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, 9 (1), 17-28

Strength Training in Spastic Hemiparesis: Should It Be Avoided?

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Strength Training in Spastic Hemiparesis: Should It Be Avoided?

G J Miller et al. NeuroRehabilitation.

Abstract

Controversy exists between accepted principles of strength training and one of our popular neurological therapeutic exercise approaches. Graded resistive exercise is a common method of strength training in the general population. Bobath avoided resistive exercise with post-stroke individuals with spasticity suggesting that the use of effort would only increase cocontraction and reduce coordination. Bobath's theories remain unsupported. The purpose of this study was to test the clinical assumption that graded resistive exercise leads to loss of force production and force modulation in spastic subjects in such a way that spasticity and cocontraction increases and force control is reduced. Nine subjects with a diagnosis of stroke with left hemiplegia and evidence of spasticity in the left biceps performed graded resistive exercise with simultaneous measurements of cocontraction, spasticity levels, and fractionated reaction time. The results of this study indicated that there was little difference between the effects of graded exercise on the performance of paretic and non-paretic muscle. When differences were found, resistive exercise appeared to have a beneficial effect on the performance of paretic muscle. The results of this study suggest that graded resistive exercise is not detrimental to post-stroke spastic muscle, and should be considered as a possible remediation for the deficits of muscle weakness and reduced function in post-stroke individuals.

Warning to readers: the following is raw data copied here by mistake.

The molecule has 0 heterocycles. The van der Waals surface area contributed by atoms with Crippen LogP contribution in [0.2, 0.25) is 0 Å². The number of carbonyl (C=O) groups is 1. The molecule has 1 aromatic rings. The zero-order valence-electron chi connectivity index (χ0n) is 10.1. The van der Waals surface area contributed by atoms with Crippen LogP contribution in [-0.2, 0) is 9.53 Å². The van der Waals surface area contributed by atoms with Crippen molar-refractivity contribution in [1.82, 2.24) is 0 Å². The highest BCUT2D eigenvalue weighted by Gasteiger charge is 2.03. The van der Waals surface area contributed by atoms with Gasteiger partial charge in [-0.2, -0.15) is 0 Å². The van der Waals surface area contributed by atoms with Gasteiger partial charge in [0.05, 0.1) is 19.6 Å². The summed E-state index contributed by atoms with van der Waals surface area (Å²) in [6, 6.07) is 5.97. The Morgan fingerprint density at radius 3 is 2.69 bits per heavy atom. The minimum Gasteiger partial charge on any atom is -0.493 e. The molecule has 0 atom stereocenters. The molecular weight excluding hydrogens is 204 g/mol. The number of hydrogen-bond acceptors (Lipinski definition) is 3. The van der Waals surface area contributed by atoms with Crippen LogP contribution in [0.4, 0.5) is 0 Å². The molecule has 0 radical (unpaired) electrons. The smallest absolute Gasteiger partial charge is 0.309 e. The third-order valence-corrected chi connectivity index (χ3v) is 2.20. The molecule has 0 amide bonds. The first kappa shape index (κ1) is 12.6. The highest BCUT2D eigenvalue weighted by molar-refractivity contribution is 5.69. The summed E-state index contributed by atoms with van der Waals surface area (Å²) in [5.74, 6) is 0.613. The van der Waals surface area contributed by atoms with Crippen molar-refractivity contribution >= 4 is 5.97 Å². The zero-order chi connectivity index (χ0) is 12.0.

Keywords: Resistive exercise; Spasticity; Stroke.

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